Discretionary spending has been subject to statutory spending caps since 2013, though this upcoming year will be the last those caps will be in effect. The Budget Control Act of 2011 set discretionary caps through 2021, which have been modified by the American Taxpayer Relief Act of 2012, the Bipartisan Budget Act of 2013, the Bipartisan Budget Act of 2015, the Bipartisan Budget Act of 2018, and the Bipartisan Budget Act of 2019.
How does Congress allocate appropriations?
Once they receive 302(a) allocations, the House and Senate Appropriations Committees set 302(b) allocations to divide total appropriations among the 12 subcommittees dealing with different parts of the budget. The subcommittees then decide how to distribute funds within their 302(b) allocations. The 302(b) allocations are voted on by the respective Appropriations Committees, but they are not subject to review or vote by the full House or Senate. The table below lists the FY 2020 regular (non-war, non-disaster) appropriations along with the House and Senate FY 2021 302(b) allocations. The table will be regularly updated as both the House and Senate Appropriations Committees release their 302(b) allocations.
The table below compares actual funding for FY 2020 with the FY 2021 302(b) allocations from the House and Senate.
|Budget Authority Allocations to Appropriations Subcommittees (billions)|
|Subcommittee||FY 20 Enacted Level||House FY 21||Senate FY 21||FY 21 Omnibus Level|
|Commerce, Justice, Science||$70.7||$71.5||$71.1||$71.1|
|Energy and Water Development||$48.3||$49.6||$51.8||$49.5|
|Financial Services and General Government||$23.8||$24.6||$24.1||$24.4|
|Labor, HHS, Education||$183.0||$182.9||$184.5||$174.1|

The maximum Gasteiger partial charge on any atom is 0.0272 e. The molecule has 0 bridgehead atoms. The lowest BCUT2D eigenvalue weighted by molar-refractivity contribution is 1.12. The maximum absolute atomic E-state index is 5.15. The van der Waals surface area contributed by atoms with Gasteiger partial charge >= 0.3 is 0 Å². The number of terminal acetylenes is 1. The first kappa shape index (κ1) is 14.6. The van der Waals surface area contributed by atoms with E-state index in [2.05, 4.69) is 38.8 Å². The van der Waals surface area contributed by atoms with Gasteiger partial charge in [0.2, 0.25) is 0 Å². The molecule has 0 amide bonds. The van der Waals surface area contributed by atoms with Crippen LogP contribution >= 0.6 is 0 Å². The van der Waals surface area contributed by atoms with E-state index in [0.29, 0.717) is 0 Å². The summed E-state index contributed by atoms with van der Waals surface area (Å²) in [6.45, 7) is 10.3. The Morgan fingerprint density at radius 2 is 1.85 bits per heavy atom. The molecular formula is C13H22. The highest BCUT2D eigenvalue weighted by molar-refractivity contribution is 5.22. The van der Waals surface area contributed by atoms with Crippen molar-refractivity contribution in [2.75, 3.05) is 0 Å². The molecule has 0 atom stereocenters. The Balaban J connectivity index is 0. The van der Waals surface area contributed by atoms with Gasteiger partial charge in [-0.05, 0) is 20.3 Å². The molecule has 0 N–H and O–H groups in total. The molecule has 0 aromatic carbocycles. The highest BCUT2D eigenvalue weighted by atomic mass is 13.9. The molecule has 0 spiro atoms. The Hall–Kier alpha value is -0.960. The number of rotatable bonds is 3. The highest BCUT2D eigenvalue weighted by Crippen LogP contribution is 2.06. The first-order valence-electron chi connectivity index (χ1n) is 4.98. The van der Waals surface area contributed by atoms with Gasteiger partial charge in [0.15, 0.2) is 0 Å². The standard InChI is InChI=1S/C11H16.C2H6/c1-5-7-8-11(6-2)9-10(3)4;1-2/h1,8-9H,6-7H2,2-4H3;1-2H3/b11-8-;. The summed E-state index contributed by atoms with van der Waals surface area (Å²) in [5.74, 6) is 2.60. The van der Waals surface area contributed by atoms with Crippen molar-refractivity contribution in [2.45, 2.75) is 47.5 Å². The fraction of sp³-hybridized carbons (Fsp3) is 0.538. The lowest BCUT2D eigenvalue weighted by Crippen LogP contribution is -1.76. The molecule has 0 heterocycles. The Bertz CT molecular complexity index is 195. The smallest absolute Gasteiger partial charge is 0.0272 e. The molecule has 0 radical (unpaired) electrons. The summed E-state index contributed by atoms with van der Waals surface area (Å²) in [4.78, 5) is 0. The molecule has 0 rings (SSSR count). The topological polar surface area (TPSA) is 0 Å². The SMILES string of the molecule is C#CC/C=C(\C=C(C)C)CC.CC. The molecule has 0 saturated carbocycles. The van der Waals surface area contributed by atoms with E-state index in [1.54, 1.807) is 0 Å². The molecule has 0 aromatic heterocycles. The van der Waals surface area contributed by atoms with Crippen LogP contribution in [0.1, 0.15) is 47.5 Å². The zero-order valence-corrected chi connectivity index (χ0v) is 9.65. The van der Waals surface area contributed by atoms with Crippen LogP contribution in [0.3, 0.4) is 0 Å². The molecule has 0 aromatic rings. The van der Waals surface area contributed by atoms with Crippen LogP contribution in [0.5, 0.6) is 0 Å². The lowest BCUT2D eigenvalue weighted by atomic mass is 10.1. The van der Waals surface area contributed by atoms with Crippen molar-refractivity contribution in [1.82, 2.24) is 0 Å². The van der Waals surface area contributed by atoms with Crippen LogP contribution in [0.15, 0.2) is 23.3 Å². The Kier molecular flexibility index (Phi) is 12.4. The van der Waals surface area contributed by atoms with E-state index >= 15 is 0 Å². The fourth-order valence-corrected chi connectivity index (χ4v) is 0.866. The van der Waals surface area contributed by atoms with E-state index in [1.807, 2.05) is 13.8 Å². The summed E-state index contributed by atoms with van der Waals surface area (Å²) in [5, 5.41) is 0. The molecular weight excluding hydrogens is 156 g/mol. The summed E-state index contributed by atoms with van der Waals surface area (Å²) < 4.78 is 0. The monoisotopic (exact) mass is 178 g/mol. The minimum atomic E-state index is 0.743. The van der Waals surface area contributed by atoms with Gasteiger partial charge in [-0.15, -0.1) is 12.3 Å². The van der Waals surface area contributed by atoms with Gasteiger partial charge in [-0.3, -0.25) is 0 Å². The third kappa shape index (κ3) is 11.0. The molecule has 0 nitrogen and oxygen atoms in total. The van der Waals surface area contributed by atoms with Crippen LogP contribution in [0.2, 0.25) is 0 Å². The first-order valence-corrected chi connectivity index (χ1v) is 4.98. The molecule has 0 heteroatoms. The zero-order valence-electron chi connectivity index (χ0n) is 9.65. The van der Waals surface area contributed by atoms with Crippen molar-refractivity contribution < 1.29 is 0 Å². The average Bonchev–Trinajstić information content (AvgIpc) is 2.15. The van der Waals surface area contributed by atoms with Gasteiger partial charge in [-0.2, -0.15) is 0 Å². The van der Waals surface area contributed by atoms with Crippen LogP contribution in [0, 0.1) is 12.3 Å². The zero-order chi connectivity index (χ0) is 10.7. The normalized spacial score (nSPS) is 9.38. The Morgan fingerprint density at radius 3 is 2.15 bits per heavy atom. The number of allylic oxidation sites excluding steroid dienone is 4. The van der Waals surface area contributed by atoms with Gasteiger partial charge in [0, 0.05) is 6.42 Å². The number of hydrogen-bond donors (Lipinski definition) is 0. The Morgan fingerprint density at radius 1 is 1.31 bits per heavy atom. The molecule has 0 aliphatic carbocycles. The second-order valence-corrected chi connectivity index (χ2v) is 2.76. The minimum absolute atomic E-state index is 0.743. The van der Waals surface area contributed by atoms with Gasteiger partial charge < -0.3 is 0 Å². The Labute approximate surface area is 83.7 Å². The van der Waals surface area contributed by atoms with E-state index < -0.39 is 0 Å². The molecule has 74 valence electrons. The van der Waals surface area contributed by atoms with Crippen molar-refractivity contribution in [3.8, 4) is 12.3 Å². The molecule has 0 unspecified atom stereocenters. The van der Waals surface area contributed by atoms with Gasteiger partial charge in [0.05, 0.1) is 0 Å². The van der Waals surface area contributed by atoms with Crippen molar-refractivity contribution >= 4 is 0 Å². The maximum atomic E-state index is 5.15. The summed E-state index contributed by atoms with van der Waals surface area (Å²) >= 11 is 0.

|Military Construction, VA||$103.5||$102.6||$100.2||$112.8|
|State, Foreign Operations||$46.7||$47.9||$47.2||$47.5|
|Total||$1.288 trillion*||$1.298 trillion^||$1.298 trillion^||$1.298 trillion**|
^In addition to base discretionary appropriations provided in the table, BBA 2019 also allowed $77 billion in Overseas Contingency Operations (OCO) spending for FY 2021.
*In addition to base discretionary appropriations provided in the table, final FY 2020 spending measures also included a total of $79.5 billion in Overseas Contingency Operations spending, $70.7 billion of which is designated for the Department of Defense, $8 billion of which is designated for the State Department, $645 million of which is designated for military construction, and $190 million of which is designated for the Department of Homeland Security. Including OCO funds, disaster relief, emergency requirements, $2.5 billion in special funding for the 2020 census, and program integrity, FY 2020 spending measures provide $1.400 trillion in budget authority and $1.412 trillion in outlays.
**In addition to base discretionary appropriations provided in the table, final FY 2021 spending measures also included a total of $77 billion in Overseas Contingency Operations spending, $68.65 billion of which is designated for the Department of Defense, $8 billion of whiich is designated for the Department of State, and $350 million of which is designated for military construction. Including OCO funds, disaster relief, emergency requirements, and program integrity, FY 2021 spending measures provide $1.406 trillion in budget authority and $1.645 trillion in outlays.
As Congress considers appropriations bills, it is important that lawmakers avoid budget gimmicks and stick to the discretionary funding limits in current law until and unless they can agree on a fiscally responsible plan to amend the caps. If you have any questions about terminology or the appropriations process, please see our report Appropriations 101, and stay tuned to our blog for continuing coverage.